Art Basel

Despite Zika and Trump, Art Basel boasts a strong showing

Crowds at the Rubell Family Collection in Wynwood, which announced it will build a new facility in Allapattah.
Crowds at the Rubell Family Collection in Wynwood, which announced it will build a new facility in Allapattah.

In a year of upheaval — Zika, Brexit, a grueling U.S. presidential election — art stands strong.

The barometer was Miami Art Week. A week ago, anchor fair Art Basel and the many satellite fairs seemed headed for a less-than-stellar 15th anniversary. Zika visitor warnings were still in place is some areas. Economies worldwide were wobbling. The U.S. had just elected Donald Trump in an unexpected turn to a long and grueling election year.

But Miami Art Week pulled through, with premier fair Art Basel in Miami Beach matching the 2015 attendance of 77,000, Art Basel officials said Monday. Art Miami and sister fair CONTEXT attracted 78,500, down about 500 from 2015.

Exhibitors reported smaller crowds throughout the week (a welcome change for some who have complained about packed hallways at the Miami Beach Convention Center in the past). But those who did come were ready to open their wallets, gallerists said.

This year’s Art Basel in Miami Beach has been much better than we expected from start to finish.

Johann König, owner and founder of the König Galerie in Berlin

The top reported sale at Basel was a large-scale Lee Krasner painting titled “Storm,” which sold for $6 million to a private collector. The sum was less than half of last year’s biggest sale: a $15 million Francis Bacon oil from 1954 titled “Man in Blue VI.” (Participating galleries are not required to report sales to organizers, although many do so.)

Other sales with a seven-figure price tag this year: a $2 million 40 foot-by-40 foot Roxy Paine commissioned work, a $2 million Mark Bradford mixed media piece on canvas, a $1.4 million Giorgio Morandi oil painting from 1948 titled “Natura morta,” and a $1.2 million Yoshimoto Nara acrylic on wood, “Broken Heart Bench.”

“The steady flow of visitors and level of serious collectors this year has allowed us to do very well,” said Xavier Hufkens, whose Brussels-based gallery sold a $950,000 Paul McCarthy sculpture, in a statement. “We were not overwhelmed with crowds and are very happy to have doubled our business from last year.”

Mary Cork, director of Pilar Corrias in London called it their “best fair of 2016.”

77,000 Attendance at Art Basel 2016, on par with the show in 2015

At Art Miami, a $1 million Josef Albers oil on masonite, “Desert Dusk,” from 1958 sold in the first 10 seconds of the show, setting the tone for the week. The fair also sold a $2.5 million Gerhard Richter painting, a $1.1 million Robert Rauschenberg painting and a $900,000 John Chamberlain sculpture.

Galleries including Simon Capstick-Dale and Klein Sun, both New York-based, reported five and six-figure transactions. UK-based Osborne Samuels, although reporting not having one of its best years, sold several six- and seven-figure pieces.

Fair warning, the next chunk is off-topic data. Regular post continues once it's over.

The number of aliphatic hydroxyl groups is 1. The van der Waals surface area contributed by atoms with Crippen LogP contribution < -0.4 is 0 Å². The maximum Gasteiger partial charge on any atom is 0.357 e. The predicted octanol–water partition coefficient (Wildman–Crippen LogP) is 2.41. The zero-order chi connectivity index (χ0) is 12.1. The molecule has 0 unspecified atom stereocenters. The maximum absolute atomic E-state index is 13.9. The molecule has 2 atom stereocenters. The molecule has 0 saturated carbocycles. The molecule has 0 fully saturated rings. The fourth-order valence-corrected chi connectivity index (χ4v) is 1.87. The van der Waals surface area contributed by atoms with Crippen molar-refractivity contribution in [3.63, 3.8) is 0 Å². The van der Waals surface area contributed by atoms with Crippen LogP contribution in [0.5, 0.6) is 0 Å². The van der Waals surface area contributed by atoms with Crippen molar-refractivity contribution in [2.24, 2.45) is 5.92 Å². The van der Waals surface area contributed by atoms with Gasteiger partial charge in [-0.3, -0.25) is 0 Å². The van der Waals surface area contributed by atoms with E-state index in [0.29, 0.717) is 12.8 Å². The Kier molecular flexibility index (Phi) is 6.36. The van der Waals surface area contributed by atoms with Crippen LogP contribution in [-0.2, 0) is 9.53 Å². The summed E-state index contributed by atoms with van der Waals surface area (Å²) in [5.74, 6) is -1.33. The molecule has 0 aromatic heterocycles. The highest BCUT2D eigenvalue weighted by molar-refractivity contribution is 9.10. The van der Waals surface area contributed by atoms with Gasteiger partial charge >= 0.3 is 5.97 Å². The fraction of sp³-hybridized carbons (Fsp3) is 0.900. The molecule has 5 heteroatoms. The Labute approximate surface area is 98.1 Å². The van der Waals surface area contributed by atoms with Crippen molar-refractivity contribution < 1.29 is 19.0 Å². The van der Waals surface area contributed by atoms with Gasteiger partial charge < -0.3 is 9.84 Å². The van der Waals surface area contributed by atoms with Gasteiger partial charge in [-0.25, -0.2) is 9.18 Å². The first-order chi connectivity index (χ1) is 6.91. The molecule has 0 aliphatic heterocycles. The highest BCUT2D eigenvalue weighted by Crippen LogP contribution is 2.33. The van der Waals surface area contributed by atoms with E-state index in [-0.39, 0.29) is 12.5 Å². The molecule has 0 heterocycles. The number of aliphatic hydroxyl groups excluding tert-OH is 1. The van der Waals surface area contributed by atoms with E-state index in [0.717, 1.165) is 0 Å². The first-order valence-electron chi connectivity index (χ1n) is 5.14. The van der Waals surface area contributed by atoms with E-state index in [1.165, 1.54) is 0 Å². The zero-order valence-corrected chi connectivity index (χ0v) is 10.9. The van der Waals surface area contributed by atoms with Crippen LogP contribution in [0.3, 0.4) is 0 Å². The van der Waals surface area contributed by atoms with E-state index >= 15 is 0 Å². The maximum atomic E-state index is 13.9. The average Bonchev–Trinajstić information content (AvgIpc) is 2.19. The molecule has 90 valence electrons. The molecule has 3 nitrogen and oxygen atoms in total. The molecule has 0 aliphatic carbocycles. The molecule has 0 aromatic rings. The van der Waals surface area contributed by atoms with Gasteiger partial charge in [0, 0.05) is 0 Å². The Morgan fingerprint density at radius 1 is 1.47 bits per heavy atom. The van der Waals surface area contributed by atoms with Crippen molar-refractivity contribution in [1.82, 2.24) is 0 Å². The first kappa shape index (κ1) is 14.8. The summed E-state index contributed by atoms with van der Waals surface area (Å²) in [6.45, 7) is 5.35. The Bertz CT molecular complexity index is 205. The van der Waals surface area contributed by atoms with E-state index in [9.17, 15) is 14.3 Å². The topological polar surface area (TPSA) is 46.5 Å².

Art Miami, now in its 27th year, announced last week that it will expand and move to the former Miami Herald site on Biscayne Bay for Art Week 2017, leaving its 10-year home in Midtown. The museum’s namesake, Jorge Pérez, took home Art Miami’s Lifetime Achievement award.

On Miami Beach at the UNTITLED fair, the top sale was Leo Villareal’s “Buckyball,” a 30-inch-tall geodesic sculpture that went for $55,000. Other major sales included KAWS’ “Permanent Thirty-Three” — painted-bronze head sculptures — to a private collection in Hong Kong for $50,000 and Tess Jaray’s “Changing Blues to Scarlet” painting, which sold within the first 30 minutes of the show for about $50,000 to a private collection in Hong Kong.

Chicago-based Monique Meloche Gallery revealed Sunday at the UNTITLED tent that Jamaican artist Ebony G. Patterson will have a solo show at the Pérez Art Museum Miami beginning November 2018 as part of the museum’s Focus Galleries.

The steady flow of visitors and level of serious collectors this year has allowed us to do very well. We were not overwhelmed with crowds and are very happy to have doubled our business from last year.

Xavier Hufkens, founder and owner of Brussels-based gallery Xavier Hufkens

Although sales are critical to a fair’s success, the week brought many once-in-a-lifetime, sometimes-quirky experiences. At Satellite in the Parisian Hotel on Miami Beach, performance artists Jen Catron & Paul Outlaw alternated floating in a “cereal bowl” in the hotel lobby, while upstairs a group of printmakers showed patrons how to create works, New Hampshire’s Rick Skogsberg offered hand-painted shoes and a consortium offered pole-dancing lessons. At the Fondation Beyeler booth in Art Basel, 20 pounds of pasta were cooked up daily to fill the mock-studio apartment exhibit by the Toilet Paper collective.

Real estate and art often go together, and this year was no exception. Developer Edouardo Costantini and artist Jeff Koons used the week to unveil two sensuous Koons sculptures incorporated into the Oceana condo in Bal Harbour. The Related Group hosted events including the RUSH Foundation auction and a PAMM dinner at its newly opened SLS Brickell. And in the Faena District in mid-Miami Beach, the Faena Time Capsule, video works by Coral Morphologic, artist talks and a performance by rapper Kendrick Lamar as part of its district launch festivities.

And for one lucky buyer, one only-in-2016 experience is still up for grabs.

A former Trump campaign bus — decorated in anti-Trump slogans — that was rejected by one fair and eventually displayed in Wynwood, is still available on eBay for $150,000. Serious inquiries from anyone “threatened or bullied by Donald Trump” only, please.

This story was updated from a previous version.

Jane Wooldridge contributed to this report.

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